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I've read a few data-viz books recently. Here are my quick reviews.
I've said before that I think Alberto is among the best data visualization authors.
I loved this book.
His writing style is so accessible. He writes with humour. The prose sounds like a conversation. He includes many asides, quips, and anecdotes in his prose. It would be easy for these to distract from the point or feel like padding, but in Alberto's books, they add to the enjoyment and the wisdom. The only other book on data viz where I've felt this so strongly was Ben Jones's Communicating Data With Tableau.
Alberto, like nobody else, understands and communicates the need to balance functionality with beauty. He is always clear that the "right" chart can be discovered only by exploration of your data. He goes further and rightly suggests that the "right" chart is a Holy Grail. Every view you make will compromise the data in some way.
"Society will be better off if [the elements of journalism] become civic values that the entire population embraces," Alberto writes (page 24). This is so true. It's why we're doing Makeover Monday: to question and challenge the data we're served up by the media. It's why I work for Tableau. We want everyone to be able to see and understand their data.
"Personal aesthetic preferences can play a role in visualization, and not all design choices that are unrelated to the data can be deemed as useless, whimsical decoration, or chart junk," Alberto writes (page 57). This theme runs through his book. Sure, time series data looks great as a line chart, but you know what? Sometimes a heat map might be better. (By the way, I promise I wrote my latest ComputerWorld piece before reading Alberto's take on the WSJ piece on page 350!)
This book made me rethink some of my own ideas on data visualization. It contains much to make you think and includes hundreds of inspiring examples.
This one is aimed at people new to the field of data visualization, and it does a great job setting out the guidelines to making great charts.
What I really like about Cole’s book is her focus on storytelling. Most introductory books focus on the structure and grammar of charting. There's nothing wrong with that per se, but those books don't dwell so much on WHY we make charts in the first place. Cole explains clearly that a chart itself isn't going to change people's minds; it's the way in which it's created and shared which counts.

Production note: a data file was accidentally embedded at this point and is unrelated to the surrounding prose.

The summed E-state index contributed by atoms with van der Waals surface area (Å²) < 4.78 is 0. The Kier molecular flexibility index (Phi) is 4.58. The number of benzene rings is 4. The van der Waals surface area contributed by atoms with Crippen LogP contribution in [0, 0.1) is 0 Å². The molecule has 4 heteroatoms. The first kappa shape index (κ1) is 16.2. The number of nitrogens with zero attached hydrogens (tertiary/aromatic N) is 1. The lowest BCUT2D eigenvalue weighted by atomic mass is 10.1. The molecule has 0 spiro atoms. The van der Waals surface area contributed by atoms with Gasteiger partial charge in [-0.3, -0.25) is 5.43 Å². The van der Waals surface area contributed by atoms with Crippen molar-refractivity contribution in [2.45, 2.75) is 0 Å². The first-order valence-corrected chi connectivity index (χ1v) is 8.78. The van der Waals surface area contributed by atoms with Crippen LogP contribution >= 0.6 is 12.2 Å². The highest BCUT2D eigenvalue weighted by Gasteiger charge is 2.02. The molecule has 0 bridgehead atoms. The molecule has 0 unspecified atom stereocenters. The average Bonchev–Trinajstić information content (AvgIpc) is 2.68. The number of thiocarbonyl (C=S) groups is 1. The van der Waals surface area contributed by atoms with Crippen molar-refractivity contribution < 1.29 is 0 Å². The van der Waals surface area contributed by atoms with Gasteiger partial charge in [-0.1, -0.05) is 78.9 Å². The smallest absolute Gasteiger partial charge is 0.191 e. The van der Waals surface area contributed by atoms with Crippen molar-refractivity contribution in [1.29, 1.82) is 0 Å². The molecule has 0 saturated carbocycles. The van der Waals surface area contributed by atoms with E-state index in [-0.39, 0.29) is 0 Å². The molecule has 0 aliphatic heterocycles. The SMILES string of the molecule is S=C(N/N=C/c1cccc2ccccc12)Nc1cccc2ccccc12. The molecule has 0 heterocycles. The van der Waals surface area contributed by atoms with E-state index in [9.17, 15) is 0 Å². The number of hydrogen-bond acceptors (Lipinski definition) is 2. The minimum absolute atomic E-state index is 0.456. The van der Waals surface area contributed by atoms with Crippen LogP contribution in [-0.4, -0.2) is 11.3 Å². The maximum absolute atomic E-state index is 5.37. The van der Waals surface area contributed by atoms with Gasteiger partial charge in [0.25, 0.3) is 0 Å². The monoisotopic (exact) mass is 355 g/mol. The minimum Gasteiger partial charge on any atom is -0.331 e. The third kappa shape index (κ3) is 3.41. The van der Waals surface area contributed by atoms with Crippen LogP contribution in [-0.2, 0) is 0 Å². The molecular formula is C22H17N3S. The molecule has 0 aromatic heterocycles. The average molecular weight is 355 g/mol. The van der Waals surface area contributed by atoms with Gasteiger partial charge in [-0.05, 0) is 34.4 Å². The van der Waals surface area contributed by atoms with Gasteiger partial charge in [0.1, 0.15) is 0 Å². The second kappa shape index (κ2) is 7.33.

Personally, I gained the most from the chapters on storytelling.
I also like the way this book looks. Cole has created a book which is very calming to read. I mean that in a positive way. Her illustrations have an uncluttered clarity about them which I found very easy to like. There are long sections of "walk-throughs" which show a chart on each step. This is quite hard to pull off in a book, but her simple views make it easy to follow what's going on.
If you're new to the field, I highly recommend this book. In many ways, it's like Stephen Few's amazing books (Now You See It, Show Me the Numbers). Stephen's books remain the best foundational books you can read. However, they're big. If you want something quicker, which will fit into a bag, you won't go wrong with Cole's book.
I don't agree with Cole that you should never use a pie chart, though! (Bonus: Check out this guest post by Cole on the “Where are your eyes drawn?” test.)
This isn't a new book, but I only read it recently. After I wrote a post about Stephen Few, Alberto Cairo, and David McCandless, Alberto Cairo recommended I read this one. I did, and think it's great, but I do have a few reservations.
This book covers different types of charts (maps, trees, timelines, networks, etc.) in an encyclopaedic manner. Each chapter is about one of the types of charts. There are small sections on theory, but the chapters are mostly examples—lots of examples.
I found the theory sections quite light. I don't think I'd like to learn data viz from this book; I would definitely choose one of the other two in this post.
I enjoyed seeing all the examples. They are diverse and beautiful. However, my biggest problem with the book is that there is no critique about any of the visualisations. Many of them sacrifice functionality in pursuit of beauty. There is nothing wrong with beauty if your objective is to make artwork. However, if people read this book and think that these examples are appropriate for fast communication of facts, they could easily be led down a wrong path.
I would have much preferred to see more commentary on the examples explaining when it would be appropriate to use each example.
I do recommend this book, but I would recommend getting familiar with the guidelines behind data viz first. Also, if you want to take inspiration from this book, be very clear about what the purpose of your own work is. If it is to communicate facts efficiently, tread carefully with the examples in this book.
What great data-viz books have you read recently? Share your reviews in the comments below.